This brings us to what Clarke identifies as the expected cost of an action or state of affairs. As the calculation of expected utility or expected value involves the product of the return of a given possible outcome with its probability, so expected cost is a function of the probability of the conse­quences of an action or state of affairs together with their intrinsic disvalue. (Compare Clarke, 1989, p. 81). We do not compare the simple cost of gathering additional evidence with the simple cost of mistakenly accepting a proposition, but the expected cost of gathering additional evidence with the expected cost of mistaken acceptance. This motivates the refined formulation of the pragmatic condition:
X is justified in accepting a proposition p relative to evidence e as true only if the expected cost of acquiring additional relevant evidence is higher than the expected cost of acting on the basis of p which would be incurred if p were to later prove mistaken (Clarke, 1989, p. 82).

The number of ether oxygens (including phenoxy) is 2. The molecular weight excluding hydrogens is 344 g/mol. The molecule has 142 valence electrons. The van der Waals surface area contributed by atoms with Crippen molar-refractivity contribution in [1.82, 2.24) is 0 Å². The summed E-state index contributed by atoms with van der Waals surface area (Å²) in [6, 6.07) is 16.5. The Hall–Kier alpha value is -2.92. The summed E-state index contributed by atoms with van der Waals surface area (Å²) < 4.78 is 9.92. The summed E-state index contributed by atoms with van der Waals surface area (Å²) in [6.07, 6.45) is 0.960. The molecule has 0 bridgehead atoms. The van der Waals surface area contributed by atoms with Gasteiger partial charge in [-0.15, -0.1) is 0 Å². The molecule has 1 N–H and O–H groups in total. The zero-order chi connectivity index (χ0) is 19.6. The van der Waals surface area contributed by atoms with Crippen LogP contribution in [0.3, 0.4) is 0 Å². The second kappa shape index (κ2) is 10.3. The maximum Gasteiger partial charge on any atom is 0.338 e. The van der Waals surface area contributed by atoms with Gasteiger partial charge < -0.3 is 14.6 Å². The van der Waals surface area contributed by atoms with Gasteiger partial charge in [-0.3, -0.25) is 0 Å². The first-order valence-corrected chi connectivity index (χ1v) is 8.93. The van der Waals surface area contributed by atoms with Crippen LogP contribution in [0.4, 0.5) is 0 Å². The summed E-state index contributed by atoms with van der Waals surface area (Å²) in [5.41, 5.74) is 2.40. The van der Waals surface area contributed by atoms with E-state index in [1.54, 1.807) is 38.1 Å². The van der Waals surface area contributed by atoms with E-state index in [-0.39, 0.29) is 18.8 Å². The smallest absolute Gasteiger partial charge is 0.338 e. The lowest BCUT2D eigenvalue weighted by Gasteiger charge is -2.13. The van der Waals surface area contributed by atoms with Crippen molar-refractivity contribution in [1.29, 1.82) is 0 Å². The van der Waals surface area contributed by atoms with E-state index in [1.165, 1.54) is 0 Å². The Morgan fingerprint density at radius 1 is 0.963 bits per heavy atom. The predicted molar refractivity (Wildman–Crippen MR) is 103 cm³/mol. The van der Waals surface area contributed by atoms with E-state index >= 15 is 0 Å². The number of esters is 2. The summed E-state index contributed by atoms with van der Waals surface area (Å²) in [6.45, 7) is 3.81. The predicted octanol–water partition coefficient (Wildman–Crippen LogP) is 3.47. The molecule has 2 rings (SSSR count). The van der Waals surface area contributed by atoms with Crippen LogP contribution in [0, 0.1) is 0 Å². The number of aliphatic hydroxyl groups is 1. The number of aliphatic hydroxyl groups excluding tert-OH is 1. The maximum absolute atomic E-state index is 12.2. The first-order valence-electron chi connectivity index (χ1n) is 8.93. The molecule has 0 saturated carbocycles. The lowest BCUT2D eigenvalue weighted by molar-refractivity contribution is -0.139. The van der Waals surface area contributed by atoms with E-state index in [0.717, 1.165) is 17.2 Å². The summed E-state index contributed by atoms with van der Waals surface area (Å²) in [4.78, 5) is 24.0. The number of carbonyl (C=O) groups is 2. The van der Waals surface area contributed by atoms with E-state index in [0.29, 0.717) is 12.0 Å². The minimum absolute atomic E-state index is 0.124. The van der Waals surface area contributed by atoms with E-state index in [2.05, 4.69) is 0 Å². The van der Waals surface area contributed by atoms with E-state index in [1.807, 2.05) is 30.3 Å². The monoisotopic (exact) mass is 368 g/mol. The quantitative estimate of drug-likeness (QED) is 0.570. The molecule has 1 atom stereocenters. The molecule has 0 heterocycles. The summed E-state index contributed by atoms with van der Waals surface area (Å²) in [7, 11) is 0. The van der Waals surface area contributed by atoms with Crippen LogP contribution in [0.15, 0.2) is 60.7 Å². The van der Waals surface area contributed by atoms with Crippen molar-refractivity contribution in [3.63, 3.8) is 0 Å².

As Clarke points out, we shall ordinarily be quite certain that acquir­ing additional evidence will incur certain costs. Hence in practice the cost of gathering further evidence does not differ much from the expected cost. The probability that a mistake could occur could vary distinctly from case to case. If my auditory sense perception is presumptively reliable, then the probability should be low that if I hear what I take to be my clock’s loud tick, I am mistaken in believing that the clock has ticked. Given this low probability, the expected cost of my mistakenly accepting that the clock had ticked might very well be lower than the expected cost of checking my watch. On the other hand, there is some non-negligible probability that one witness could be mistaken in the testimony he gives or that he might be testifying disingenuously. Given this probability and the significant disvalue of wrongly convicting Smith, the expected cost of mistakenly accepting that Jones stabbed Smith might be far greater than the expected cost of obtaining testimony from a further witness. But should two witnesses independently give corroborating testimony, the probability that both were unreliable would seem to be much lower than for either singly. Is the expected cost of mistakenly accepting their mutually corroborating testimony greater than the expected cost of obtaining testimony from a third witness? If my evidence constitutes the premises of an inductively strong argument for a certain claim, it would seem that the probability of that claim’s being false would again be low. The expected cost of mistakenly accepting a claim as a conclusion of a strong inductive argument might very well be less than the expected cost of supplementing the premises of that argument.